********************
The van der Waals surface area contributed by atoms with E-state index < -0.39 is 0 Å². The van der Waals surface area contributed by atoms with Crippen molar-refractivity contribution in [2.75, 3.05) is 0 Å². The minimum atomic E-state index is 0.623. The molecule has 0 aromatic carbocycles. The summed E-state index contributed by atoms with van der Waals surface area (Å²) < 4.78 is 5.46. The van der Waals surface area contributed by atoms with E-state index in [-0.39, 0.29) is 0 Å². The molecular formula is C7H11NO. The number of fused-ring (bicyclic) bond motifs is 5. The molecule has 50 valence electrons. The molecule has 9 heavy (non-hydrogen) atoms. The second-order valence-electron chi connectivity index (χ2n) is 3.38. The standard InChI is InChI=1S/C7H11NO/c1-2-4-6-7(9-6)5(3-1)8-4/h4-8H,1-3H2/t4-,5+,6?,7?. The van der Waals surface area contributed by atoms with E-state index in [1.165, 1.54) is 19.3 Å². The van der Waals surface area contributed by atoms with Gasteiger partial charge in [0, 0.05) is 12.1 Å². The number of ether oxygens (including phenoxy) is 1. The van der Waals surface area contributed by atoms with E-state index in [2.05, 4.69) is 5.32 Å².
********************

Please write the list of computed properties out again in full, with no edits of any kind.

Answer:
The van der Waals surface area contributed by atoms with E-state index < -0.39 is 0 Å². The van der Waals surface area contributed by atoms with Crippen molar-refractivity contribution in [2.75, 3.05) is 0 Å². The minimum atomic E-state index is 0.623. The molecule has 0 aromatic carbocycles. The summed E-state index contributed by atoms with van der Waals surface area (Å²) < 4.78 is 5.46. The van der Waals surface area contributed by atoms with E-state index in [-0.39, 0.29) is 0 Å². The molecular formula is C7H11NO. The number of fused-ring (bicyclic) bond motifs is 5. The molecule has 50 valence electrons. The molecule has 9 heavy (non-hydrogen) atoms. The second-order valence-electron chi connectivity index (χ2n) is 3.38. The standard InChI is InChI=1S/C7H11NO/c1-2-4-6-7(9-6)5(3-1)8-4/h4-8H,1-3H2/t4-,5+,6?,7?. The van der Waals surface area contributed by atoms with E-state index in [1.165, 1.54) is 19.3 Å². The van der Waals surface area contributed by atoms with Gasteiger partial charge in [0, 0.05) is 12.1 Å². The number of ether oxygens (including phenoxy) is 1. The van der Waals surface area contributed by atoms with E-state index in [2.05, 4.69) is 5.32 Å².